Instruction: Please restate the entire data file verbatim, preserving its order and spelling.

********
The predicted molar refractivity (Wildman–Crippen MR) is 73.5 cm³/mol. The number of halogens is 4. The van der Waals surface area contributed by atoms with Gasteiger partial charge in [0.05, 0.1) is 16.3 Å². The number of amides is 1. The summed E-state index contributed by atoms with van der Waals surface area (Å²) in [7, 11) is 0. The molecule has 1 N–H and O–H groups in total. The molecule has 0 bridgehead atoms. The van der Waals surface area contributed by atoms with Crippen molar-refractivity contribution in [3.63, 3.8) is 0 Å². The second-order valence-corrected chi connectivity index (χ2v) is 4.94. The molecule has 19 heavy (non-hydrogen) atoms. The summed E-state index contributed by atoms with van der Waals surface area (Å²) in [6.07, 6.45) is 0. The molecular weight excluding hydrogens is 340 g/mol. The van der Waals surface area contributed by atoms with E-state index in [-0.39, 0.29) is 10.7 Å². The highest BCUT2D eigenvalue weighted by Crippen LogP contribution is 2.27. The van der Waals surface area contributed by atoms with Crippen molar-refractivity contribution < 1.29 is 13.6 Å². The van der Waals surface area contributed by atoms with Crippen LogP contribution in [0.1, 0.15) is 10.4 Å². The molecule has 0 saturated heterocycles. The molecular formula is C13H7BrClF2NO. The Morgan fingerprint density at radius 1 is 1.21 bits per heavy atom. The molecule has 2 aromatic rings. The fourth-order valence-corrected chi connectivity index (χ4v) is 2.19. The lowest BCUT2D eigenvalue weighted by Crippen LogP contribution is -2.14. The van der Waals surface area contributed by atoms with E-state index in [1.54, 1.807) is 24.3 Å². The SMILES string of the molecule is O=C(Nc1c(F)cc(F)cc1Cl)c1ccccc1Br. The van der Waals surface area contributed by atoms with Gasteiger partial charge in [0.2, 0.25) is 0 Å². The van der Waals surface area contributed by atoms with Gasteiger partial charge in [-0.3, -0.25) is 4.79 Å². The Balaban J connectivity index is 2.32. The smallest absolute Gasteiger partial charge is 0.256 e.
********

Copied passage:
The predicted molar refractivity (Wildman–Crippen MR) is 73.5 cm³/mol. The number of halogens is 4. The van der Waals surface area contributed by atoms with Gasteiger partial charge in [0.05, 0.1) is 16.3 Å². The number of amides is 1. The summed E-state index contributed by atoms with van der Waals surface area (Å²) in [7, 11) is 0. The molecule has 1 N–H and O–H groups in total. The molecule has 0 bridgehead atoms. The van der Waals surface area contributed by atoms with Crippen molar-refractivity contribution in [3.63, 3.8) is 0 Å². The second-order valence-corrected chi connectivity index (χ2v) is 4.94. The molecule has 19 heavy (non-hydrogen) atoms. The summed E-state index contributed by atoms with van der Waals surface area (Å²) in [6.07, 6.45) is 0. The molecular weight excluding hydrogens is 340 g/mol. The van der Waals surface area contributed by atoms with E-state index in [-0.39, 0.29) is 10.7 Å². The highest BCUT2D eigenvalue weighted by Crippen LogP contribution is 2.27. The van der Waals surface area contributed by atoms with Crippen molar-refractivity contribution < 1.29 is 13.6 Å². The van der Waals surface area contributed by atoms with Crippen LogP contribution in [0.1, 0.15) is 10.4 Å². The molecule has 0 saturated heterocycles. The molecular formula is C13H7BrClF2NO. The Morgan fingerprint density at radius 1 is 1.21 bits per heavy atom. The molecule has 2 aromatic rings. The fourth-order valence-corrected chi connectivity index (χ4v) is 2.19. The lowest BCUT2D eigenvalue weighted by Crippen LogP contribution is -2.14. The van der Waals surface area contributed by atoms with E-state index in [1.54, 1.807) is 24.3 Å². The SMILES string of the molecule is O=C(Nc1c(F)cc(F)cc1Cl)c1ccccc1Br. The van der Waals surface area contributed by atoms with Gasteiger partial charge in [0.2, 0.25) is 0 Å². The van der Waals surface area contributed by atoms with Gasteiger partial charge in [-0.3, -0.25) is 4.79 Å². The Balaban J connectivity index is 2.32. The smallest absolute Gasteiger partial charge is 0.256 e.